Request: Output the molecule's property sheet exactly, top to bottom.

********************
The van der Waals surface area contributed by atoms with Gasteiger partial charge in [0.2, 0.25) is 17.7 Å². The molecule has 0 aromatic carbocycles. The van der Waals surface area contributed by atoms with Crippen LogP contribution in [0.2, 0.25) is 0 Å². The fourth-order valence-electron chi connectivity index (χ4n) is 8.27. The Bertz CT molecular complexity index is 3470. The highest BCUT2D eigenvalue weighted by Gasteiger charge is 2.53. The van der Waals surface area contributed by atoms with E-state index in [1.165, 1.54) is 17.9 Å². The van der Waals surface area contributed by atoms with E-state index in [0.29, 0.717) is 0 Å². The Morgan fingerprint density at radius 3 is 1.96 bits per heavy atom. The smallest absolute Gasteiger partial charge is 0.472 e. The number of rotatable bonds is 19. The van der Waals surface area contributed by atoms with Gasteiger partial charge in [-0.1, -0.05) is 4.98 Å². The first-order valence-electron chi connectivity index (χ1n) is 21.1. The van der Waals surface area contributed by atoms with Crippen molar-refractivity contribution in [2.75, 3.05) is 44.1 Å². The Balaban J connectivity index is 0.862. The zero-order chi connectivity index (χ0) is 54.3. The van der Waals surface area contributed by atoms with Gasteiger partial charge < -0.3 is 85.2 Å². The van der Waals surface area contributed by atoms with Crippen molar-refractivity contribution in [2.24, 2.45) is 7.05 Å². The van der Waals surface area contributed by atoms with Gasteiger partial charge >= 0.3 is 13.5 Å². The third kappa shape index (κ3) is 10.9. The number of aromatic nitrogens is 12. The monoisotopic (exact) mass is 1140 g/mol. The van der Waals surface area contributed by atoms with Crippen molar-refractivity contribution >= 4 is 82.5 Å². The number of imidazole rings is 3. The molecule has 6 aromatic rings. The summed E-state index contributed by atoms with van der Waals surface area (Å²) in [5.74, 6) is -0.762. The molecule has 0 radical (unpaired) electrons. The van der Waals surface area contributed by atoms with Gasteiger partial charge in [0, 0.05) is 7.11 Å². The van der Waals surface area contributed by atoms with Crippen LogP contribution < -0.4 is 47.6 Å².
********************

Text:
The van der Waals surface area contributed by atoms with Gasteiger partial charge in [0.2, 0.25) is 17.7 Å². The molecule has 0 aromatic carbocycles. The van der Waals surface area contributed by atoms with Crippen LogP contribution in [0.2, 0.25) is 0 Å². The fourth-order valence-electron chi connectivity index (χ4n) is 8.27. The Bertz CT molecular complexity index is 3470. The highest BCUT2D eigenvalue weighted by Gasteiger charge is 2.53. The van der Waals surface area contributed by atoms with E-state index in [1.165, 1.54) is 17.9 Å². The van der Waals surface area contributed by atoms with E-state index in [0.29, 0.717) is 0 Å². The Morgan fingerprint density at radius 3 is 1.96 bits per heavy atom. The smallest absolute Gasteiger partial charge is 0.472 e. The number of rotatable bonds is 19. The van der Waals surface area contributed by atoms with Gasteiger partial charge in [-0.1, -0.05) is 4.98 Å². The first-order valence-electron chi connectivity index (χ1n) is 21.1. The van der Waals surface area contributed by atoms with Crippen molar-refractivity contribution in [2.75, 3.05) is 44.1 Å². The Balaban J connectivity index is 0.862. The zero-order chi connectivity index (χ0) is 54.3. The van der Waals surface area contributed by atoms with Gasteiger partial charge < -0.3 is 85.2 Å². The van der Waals surface area contributed by atoms with Crippen molar-refractivity contribution in [2.24, 2.45) is 7.05 Å². The van der Waals surface area contributed by atoms with Gasteiger partial charge >= 0.3 is 13.5 Å². The third kappa shape index (κ3) is 10.9. The number of aromatic nitrogens is 12. The monoisotopic (exact) mass is 1140 g/mol. The van der Waals surface area contributed by atoms with Crippen molar-refractivity contribution >= 4 is 82.5 Å². The number of imidazole rings is 3. The molecule has 6 aromatic rings. The summed E-state index contributed by atoms with van der Waals surface area (Å²) in [5.74, 6) is -0.762. The molecule has 0 radical (unpaired) electrons. The van der Waals surface area contributed by atoms with Gasteiger partial charge in [0, 0.05) is 7.11 Å². The van der Waals surface area contributed by atoms with Crippen LogP contribution < -0.4 is 47.6 Å².